Why The White House Is Desperate To Stop The Amash Spying Amendment

justin amash

Rep. Justin Amash (R-Mich.) has proposed an amendment to the 2014 National defence Authorization Act to “end authority for the blanket collection of records under the Patriot Act,” causing swift preemptive responses from the White House and the NSA.The White House urged the House to reject the bill, and NSA Direct Gen. Keith B. Alexander called an “emergency” question and answer session which was at the “Top Secret/SCI level and … strictly Members-Only.”

The amendment would significantly restrain the spy agency‘s domestic spying apparatus, which has been collecting data on almost all U.S. phone calls with court orders since 2001. In all, the NSA has been allowed to “intercept and store 1.7 billion emails, phone calls, and other types of communications” every day.

The Amash amendment would limit the collection of phone metadata to situations in which an individual “is the subject of an investigation described in section 501 of the Foreign Intelligence Surveillance Act.”

Metadata does not include the content of calls (which are also collected and stored) but does have the potential to track a person’s movements and associations. The ACLU has filed a lawsuit challenging the constitutionality of the bulk collection of metadata.

Gen. Alexander, the most powerful man in the history of American intelligence, argues: “You need the haystack to find the needle.”

Senator Ron Wyden (D-Ore.), who sits on the Senate Intelligence Committee and has challenged the effectiveness of bulk collection programs, had this to say:

 “If we do not seize this unique moment in our constitutional history to reform our surveillance laws and practices, we will live to regret it.”

The legislation is also popular among privacy advocates who question what the U.S. government does with that data besides ostensibly catching terrorists, and how the system is abused.

As then-Senator Joe Biden said in 2006: “[T]he real question here is: What do they do with this information that they collect that does not have anything to do with Al Qaeda?”

NSAThe NSA’s new Utah Data centre in Bluffdale, Utah.

Initially top U.S. officials dissembled about the bulk phone data collection program.

During the March 12, hearing Senator Ron Wyden (D-Ore.) asked Director of National Intelligence James Clapper, “Does the NSA collect any type of data at all on millions or hundreds of millions of Americans?”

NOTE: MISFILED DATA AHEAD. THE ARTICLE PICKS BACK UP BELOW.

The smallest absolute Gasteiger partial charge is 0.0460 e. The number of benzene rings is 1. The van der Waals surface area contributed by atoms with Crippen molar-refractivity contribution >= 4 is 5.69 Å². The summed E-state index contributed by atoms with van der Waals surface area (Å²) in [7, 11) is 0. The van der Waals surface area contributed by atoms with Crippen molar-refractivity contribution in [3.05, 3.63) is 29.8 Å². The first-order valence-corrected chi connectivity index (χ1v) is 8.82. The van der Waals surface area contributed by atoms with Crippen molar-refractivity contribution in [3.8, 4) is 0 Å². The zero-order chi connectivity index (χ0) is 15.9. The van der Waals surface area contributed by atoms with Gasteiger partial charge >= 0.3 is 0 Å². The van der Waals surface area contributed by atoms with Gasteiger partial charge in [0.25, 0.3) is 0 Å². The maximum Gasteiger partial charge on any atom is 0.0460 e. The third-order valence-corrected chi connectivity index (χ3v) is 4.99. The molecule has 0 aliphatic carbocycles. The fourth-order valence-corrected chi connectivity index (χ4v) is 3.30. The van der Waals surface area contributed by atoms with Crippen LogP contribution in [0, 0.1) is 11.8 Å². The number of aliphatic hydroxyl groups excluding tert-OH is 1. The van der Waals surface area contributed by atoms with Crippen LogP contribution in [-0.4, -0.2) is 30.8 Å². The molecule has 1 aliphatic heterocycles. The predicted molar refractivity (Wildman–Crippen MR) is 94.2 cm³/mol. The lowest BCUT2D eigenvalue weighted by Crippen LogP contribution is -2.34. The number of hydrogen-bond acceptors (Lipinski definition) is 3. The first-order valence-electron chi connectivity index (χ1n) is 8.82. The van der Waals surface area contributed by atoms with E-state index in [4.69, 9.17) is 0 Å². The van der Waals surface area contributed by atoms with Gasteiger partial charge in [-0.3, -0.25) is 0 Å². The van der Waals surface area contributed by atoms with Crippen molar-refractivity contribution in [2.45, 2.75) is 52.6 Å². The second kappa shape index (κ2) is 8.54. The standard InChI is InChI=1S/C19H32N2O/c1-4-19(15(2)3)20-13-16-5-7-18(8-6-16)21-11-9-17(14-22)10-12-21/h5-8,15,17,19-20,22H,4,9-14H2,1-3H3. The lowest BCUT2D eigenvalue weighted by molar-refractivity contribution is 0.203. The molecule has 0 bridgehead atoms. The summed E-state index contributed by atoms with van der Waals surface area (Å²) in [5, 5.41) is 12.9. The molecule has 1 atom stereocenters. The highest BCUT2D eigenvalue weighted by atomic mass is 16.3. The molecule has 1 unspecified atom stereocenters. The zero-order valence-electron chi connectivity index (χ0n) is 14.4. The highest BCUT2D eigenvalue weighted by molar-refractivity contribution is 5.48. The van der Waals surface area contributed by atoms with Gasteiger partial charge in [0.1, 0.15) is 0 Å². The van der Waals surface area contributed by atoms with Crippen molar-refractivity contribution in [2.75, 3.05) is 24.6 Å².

“No, sir,” Clapper replied.

Weeks later he admitted that his answer was “clearly erroneous” after the Guardian published evidence, acquired from NSA contractor Edward Snowden, that the NSA was compelling Verizon to provide phone records on millions of Americans.

On June 13 Rep. Jerrold Nadler (D-NY) asked FBI Director Robert Mueller what the NSA needs to listen to the content of a domestic phone call.

Mueller said: “Then you would have to get a special, a particularized order from the FISA Court directed at that particular phone and that particular individual.”

But on June 21 Glenn Greenwald and Mike Ball published top secret procedures reveal that it’s largely up to the discretion of NSA analysts — as opposed to their superiors or the courts — to decide when to listen to U.S. phone calls collected en masse.

President Obama himself told the American people: “No one is listening to your phone calls.”

But according to Russ Tice, the original NSA whistleblower, in the summer of 2004 someone was listening to Obama’s phone calls after a NSA wiretap was ordered for then-Senator of Illinois.

Tice added that he also saw orders to spy on Hillary Clinton, Senators John McCain and Diane Feinstein, then-Secretary of State Colin Powell, Gen. David Petraeus, and a current Supreme Court Justice Samuel Alito.

Here’s what Amash said last night, citing the dubious constitutionality of the NSA’s domestic dragnet:

We’ll keep you updated on the path of the amendment.

NOW WATCH: Briefing videos

Business Insider Emails & Alerts

Site highlights each day to your inbox.

Follow Business Insider Australia on Facebook, Twitter, LinkedIn, and Instagram.